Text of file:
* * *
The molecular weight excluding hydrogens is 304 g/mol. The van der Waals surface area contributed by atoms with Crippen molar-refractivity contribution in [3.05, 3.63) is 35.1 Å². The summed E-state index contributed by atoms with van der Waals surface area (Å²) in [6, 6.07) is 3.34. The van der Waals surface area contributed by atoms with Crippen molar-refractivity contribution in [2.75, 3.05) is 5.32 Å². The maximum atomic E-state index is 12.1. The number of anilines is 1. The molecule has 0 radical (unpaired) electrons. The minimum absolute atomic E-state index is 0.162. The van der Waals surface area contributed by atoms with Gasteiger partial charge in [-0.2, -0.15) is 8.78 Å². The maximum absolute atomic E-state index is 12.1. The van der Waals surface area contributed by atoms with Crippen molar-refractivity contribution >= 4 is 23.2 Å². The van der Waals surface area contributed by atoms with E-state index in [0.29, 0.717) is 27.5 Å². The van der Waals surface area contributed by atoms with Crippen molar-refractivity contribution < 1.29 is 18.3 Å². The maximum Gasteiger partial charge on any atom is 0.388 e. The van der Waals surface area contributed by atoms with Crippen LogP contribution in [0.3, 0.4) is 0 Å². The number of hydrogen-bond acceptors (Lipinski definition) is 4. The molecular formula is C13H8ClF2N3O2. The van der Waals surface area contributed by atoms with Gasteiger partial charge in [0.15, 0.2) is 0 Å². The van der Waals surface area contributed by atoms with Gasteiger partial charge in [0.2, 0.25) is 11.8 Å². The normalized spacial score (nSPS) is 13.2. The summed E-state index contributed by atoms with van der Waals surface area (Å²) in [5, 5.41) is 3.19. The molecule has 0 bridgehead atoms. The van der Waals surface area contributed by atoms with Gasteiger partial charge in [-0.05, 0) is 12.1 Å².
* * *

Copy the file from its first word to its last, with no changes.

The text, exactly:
The molecular weight excluding hydrogens is 304 g/mol. The van der Waals surface area contributed by atoms with Crippen molar-refractivity contribution in [3.05, 3.63) is 35.1 Å². The summed E-state index contributed by atoms with van der Waals surface area (Å²) in [6, 6.07) is 3.34. The van der Waals surface area contributed by atoms with Crippen molar-refractivity contribution in [2.75, 3.05) is 5.32 Å². The maximum atomic E-state index is 12.1. The number of anilines is 1. The molecule has 0 radical (unpaired) electrons. The minimum absolute atomic E-state index is 0.162. The van der Waals surface area contributed by atoms with Gasteiger partial charge in [-0.2, -0.15) is 8.78 Å². The maximum absolute atomic E-state index is 12.1. The van der Waals surface area contributed by atoms with Crippen molar-refractivity contribution >= 4 is 23.2 Å². The van der Waals surface area contributed by atoms with E-state index in [0.29, 0.717) is 27.5 Å². The van der Waals surface area contributed by atoms with Crippen molar-refractivity contribution < 1.29 is 18.3 Å². The maximum Gasteiger partial charge on any atom is 0.388 e. The van der Waals surface area contributed by atoms with Crippen LogP contribution in [0.3, 0.4) is 0 Å². The number of hydrogen-bond acceptors (Lipinski definition) is 4. The molecular formula is C13H8ClF2N3O2. The van der Waals surface area contributed by atoms with Gasteiger partial charge in [0.15, 0.2) is 0 Å². The van der Waals surface area contributed by atoms with Gasteiger partial charge in [0.2, 0.25) is 11.8 Å². The normalized spacial score (nSPS) is 13.2. The summed E-state index contributed by atoms with van der Waals surface area (Å²) in [5, 5.41) is 3.19. The molecule has 0 bridgehead atoms. The van der Waals surface area contributed by atoms with Gasteiger partial charge in [-0.05, 0) is 12.1 Å².